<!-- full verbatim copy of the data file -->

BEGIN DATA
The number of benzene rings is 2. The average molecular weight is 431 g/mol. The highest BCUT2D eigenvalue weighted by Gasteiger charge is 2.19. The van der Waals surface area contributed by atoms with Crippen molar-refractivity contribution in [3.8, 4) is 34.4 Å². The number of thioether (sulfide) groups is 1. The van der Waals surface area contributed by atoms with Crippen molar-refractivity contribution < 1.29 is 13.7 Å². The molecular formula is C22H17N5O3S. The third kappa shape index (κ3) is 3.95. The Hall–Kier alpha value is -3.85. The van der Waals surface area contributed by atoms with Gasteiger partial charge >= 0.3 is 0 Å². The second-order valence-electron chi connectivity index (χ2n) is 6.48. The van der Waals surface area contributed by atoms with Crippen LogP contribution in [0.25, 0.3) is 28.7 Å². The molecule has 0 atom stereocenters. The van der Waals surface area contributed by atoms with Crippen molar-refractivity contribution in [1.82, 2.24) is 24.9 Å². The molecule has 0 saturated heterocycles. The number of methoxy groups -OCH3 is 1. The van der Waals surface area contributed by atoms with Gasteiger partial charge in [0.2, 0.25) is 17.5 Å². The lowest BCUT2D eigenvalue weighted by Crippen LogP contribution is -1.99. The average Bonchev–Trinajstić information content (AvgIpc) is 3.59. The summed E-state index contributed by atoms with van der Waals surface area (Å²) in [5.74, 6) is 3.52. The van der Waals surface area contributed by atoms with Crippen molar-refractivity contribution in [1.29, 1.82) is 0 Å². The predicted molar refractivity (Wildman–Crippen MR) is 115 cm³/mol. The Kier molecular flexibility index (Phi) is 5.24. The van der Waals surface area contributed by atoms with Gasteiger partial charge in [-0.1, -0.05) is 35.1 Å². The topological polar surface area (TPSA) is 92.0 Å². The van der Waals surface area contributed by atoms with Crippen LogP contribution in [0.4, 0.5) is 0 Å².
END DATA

The number of benzene rings is 2. The average molecular weight is 431 g/mol. The highest BCUT2D eigenvalue weighted by Gasteiger charge is 2.19. The van der Waals surface area contributed by atoms with Crippen molar-refractivity contribution in [3.8, 4) is 34.4 Å². The number of thioether (sulfide) groups is 1. The van der Waals surface area contributed by atoms with Crippen molar-refractivity contribution < 1.29 is 13.7 Å². The molecular formula is C22H17N5O3S. The third kappa shape index (κ3) is 3.95. The Hall–Kier alpha value is -3.85. The van der Waals surface area contributed by atoms with Gasteiger partial charge >= 0.3 is 0 Å². The second-order valence-electron chi connectivity index (χ2n) is 6.48. The van der Waals surface area contributed by atoms with Crippen LogP contribution in [0.25, 0.3) is 28.7 Å². The molecule has 0 atom stereocenters. The van der Waals surface area contributed by atoms with Crippen molar-refractivity contribution in [1.82, 2.24) is 24.9 Å². The molecule has 0 saturated heterocycles. The number of methoxy groups -OCH3 is 1. The van der Waals surface area contributed by atoms with Gasteiger partial charge in [0.2, 0.25) is 17.5 Å². The lowest BCUT2D eigenvalue weighted by Crippen LogP contribution is -1.99. The average Bonchev–Trinajstić information content (AvgIpc) is 3.59. The summed E-state index contributed by atoms with van der Waals surface area (Å²) in [5.74, 6) is 3.52. The van der Waals surface area contributed by atoms with Crippen molar-refractivity contribution in [1.29, 1.82) is 0 Å². The predicted molar refractivity (Wildman–Crippen MR) is 115 cm³/mol. The Kier molecular flexibility index (Phi) is 5.24. The van der Waals surface area contributed by atoms with Gasteiger partial charge in [-0.1, -0.05) is 35.1 Å². The topological polar surface area (TPSA) is 92.0 Å². The van der Waals surface area contributed by atoms with Crippen LogP contribution in [0.4, 0.5) is 0 Å².